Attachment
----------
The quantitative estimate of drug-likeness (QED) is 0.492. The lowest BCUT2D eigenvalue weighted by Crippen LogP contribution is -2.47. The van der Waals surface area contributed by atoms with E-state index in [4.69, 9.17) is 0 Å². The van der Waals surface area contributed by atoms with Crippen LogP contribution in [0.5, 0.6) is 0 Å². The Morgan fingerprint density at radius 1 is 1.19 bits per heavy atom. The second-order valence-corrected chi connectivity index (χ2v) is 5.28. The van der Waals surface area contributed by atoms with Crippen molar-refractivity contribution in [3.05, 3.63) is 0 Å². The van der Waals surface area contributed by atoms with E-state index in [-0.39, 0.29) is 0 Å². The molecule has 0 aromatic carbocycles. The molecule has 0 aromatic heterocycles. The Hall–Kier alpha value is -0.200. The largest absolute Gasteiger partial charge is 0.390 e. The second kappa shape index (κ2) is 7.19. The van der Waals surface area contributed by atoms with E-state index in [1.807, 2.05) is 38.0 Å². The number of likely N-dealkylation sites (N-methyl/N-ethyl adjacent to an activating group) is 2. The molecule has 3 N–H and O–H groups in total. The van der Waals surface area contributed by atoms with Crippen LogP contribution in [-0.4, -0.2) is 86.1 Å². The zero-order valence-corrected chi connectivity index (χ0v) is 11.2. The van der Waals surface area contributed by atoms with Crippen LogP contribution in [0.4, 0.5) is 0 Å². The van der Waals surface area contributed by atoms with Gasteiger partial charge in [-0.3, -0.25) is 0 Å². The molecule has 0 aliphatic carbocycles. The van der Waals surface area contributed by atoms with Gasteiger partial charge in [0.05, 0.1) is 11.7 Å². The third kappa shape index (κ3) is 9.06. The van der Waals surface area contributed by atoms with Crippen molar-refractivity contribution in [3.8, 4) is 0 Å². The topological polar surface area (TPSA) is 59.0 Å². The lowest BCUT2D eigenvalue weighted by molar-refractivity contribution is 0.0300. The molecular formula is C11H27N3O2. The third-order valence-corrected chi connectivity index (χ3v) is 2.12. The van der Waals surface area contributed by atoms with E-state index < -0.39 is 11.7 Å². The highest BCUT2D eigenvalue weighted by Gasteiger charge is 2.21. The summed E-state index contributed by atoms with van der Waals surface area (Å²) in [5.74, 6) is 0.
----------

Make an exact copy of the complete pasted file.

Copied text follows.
The quantitative estimate of drug-likeness (QED) is 0.492. The lowest BCUT2D eigenvalue weighted by Crippen LogP contribution is -2.47. The van der Waals surface area contributed by atoms with E-state index in [4.69, 9.17) is 0 Å². The van der Waals surface area contributed by atoms with Crippen LogP contribution in [0.5, 0.6) is 0 Å². The Morgan fingerprint density at radius 1 is 1.19 bits per heavy atom. The second-order valence-corrected chi connectivity index (χ2v) is 5.28. The van der Waals surface area contributed by atoms with Crippen molar-refractivity contribution in [3.05, 3.63) is 0 Å². The van der Waals surface area contributed by atoms with E-state index in [-0.39, 0.29) is 0 Å². The molecule has 0 aromatic carbocycles. The molecule has 0 aromatic heterocycles. The Hall–Kier alpha value is -0.200. The largest absolute Gasteiger partial charge is 0.390 e. The second kappa shape index (κ2) is 7.19. The van der Waals surface area contributed by atoms with E-state index in [1.807, 2.05) is 38.0 Å². The number of likely N-dealkylation sites (N-methyl/N-ethyl adjacent to an activating group) is 2. The molecule has 3 N–H and O–H groups in total. The van der Waals surface area contributed by atoms with Crippen LogP contribution in [-0.4, -0.2) is 86.1 Å². The zero-order valence-corrected chi connectivity index (χ0v) is 11.2. The van der Waals surface area contributed by atoms with Crippen LogP contribution in [0.4, 0.5) is 0 Å². The van der Waals surface area contributed by atoms with Gasteiger partial charge in [-0.3, -0.25) is 0 Å². The molecule has 0 aliphatic carbocycles. The van der Waals surface area contributed by atoms with Gasteiger partial charge in [0.05, 0.1) is 11.7 Å². The third kappa shape index (κ3) is 9.06. The van der Waals surface area contributed by atoms with Crippen molar-refractivity contribution in [3.8, 4) is 0 Å². The topological polar surface area (TPSA) is 59.0 Å². The lowest BCUT2D eigenvalue weighted by molar-refractivity contribution is 0.0300. The molecular formula is C11H27N3O2. The third-order valence-corrected chi connectivity index (χ3v) is 2.12. The van der Waals surface area contributed by atoms with E-state index < -0.39 is 11.7 Å². The highest BCUT2D eigenvalue weighted by Gasteiger charge is 2.21. The summed E-state index contributed by atoms with van der Waals surface area (Å²) in [5.74, 6) is 0.